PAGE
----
Karen J. Leong

Karen J. Leong is an associate professor of Women and Gender Studies and director of Asian Pacific American Studies at Arizona State University. She is also co-coordinator of the Japanese Americans in Arizona Oral History Project, a collaboration between the JACL Arizona Chapter and ASU APAS.

Updated May 30, 2008

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Enduring Communities

Japanese Americans in Arizona

Today’s Arizona has hosted multiple civilizations for thousands of years. During the first millennium A.D., the Huhugam established villages in Arizona’s Lower Gila Valley and the Sonoran Desert of northern Mexico. Distinct indigenous cultures, including the Maricopa, Navajo, Apache, Walipai, Yavapai, Aravaipai, Pima, Pinal, Chiricahua, Cocopah, Hopi, Havasupai, Pascua Yaqui, Kaibab-Paiute, and Quechan coexisted throughout the area. But with sixteenth-century Spanish colonization and eventual settlements here, tensions flared between colonists and Indian nations.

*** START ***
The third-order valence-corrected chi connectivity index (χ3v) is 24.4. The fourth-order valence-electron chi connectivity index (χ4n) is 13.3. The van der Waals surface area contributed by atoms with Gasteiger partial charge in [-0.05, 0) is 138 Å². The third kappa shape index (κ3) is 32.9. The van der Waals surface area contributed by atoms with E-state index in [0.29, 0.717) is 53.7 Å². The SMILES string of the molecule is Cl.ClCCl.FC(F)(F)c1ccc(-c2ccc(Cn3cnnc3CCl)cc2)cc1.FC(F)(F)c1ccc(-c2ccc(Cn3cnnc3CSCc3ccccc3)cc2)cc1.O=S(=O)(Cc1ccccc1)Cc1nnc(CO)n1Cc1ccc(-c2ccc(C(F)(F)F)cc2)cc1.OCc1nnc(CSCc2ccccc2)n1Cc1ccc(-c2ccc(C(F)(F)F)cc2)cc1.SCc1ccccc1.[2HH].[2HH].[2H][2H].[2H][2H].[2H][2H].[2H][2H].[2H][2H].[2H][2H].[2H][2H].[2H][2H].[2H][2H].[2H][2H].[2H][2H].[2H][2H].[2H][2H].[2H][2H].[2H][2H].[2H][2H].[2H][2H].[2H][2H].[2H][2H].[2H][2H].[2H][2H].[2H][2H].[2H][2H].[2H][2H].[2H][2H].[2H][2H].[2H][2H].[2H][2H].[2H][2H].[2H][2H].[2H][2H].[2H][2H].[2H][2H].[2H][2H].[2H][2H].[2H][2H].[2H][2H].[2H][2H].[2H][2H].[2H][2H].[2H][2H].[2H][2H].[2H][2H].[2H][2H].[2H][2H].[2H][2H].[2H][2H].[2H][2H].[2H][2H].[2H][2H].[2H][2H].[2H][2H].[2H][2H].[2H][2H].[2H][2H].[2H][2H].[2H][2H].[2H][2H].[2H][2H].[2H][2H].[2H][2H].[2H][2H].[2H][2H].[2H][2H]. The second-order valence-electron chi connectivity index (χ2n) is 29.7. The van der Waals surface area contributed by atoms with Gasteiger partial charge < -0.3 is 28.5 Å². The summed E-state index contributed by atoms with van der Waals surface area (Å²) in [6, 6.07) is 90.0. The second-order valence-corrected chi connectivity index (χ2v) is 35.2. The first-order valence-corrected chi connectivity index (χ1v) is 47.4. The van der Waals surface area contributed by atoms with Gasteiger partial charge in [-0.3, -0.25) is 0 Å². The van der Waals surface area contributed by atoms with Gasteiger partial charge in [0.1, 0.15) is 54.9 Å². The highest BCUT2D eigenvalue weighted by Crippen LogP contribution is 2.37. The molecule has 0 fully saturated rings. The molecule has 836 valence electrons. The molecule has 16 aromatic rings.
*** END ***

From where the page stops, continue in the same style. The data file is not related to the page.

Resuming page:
The region underwent more dramatic change in the aftermath of the 1821 Mexican Revolution in which Mexico overthrew Spanish rule. Manifest Destiny motivated the arrival of land-seeking …

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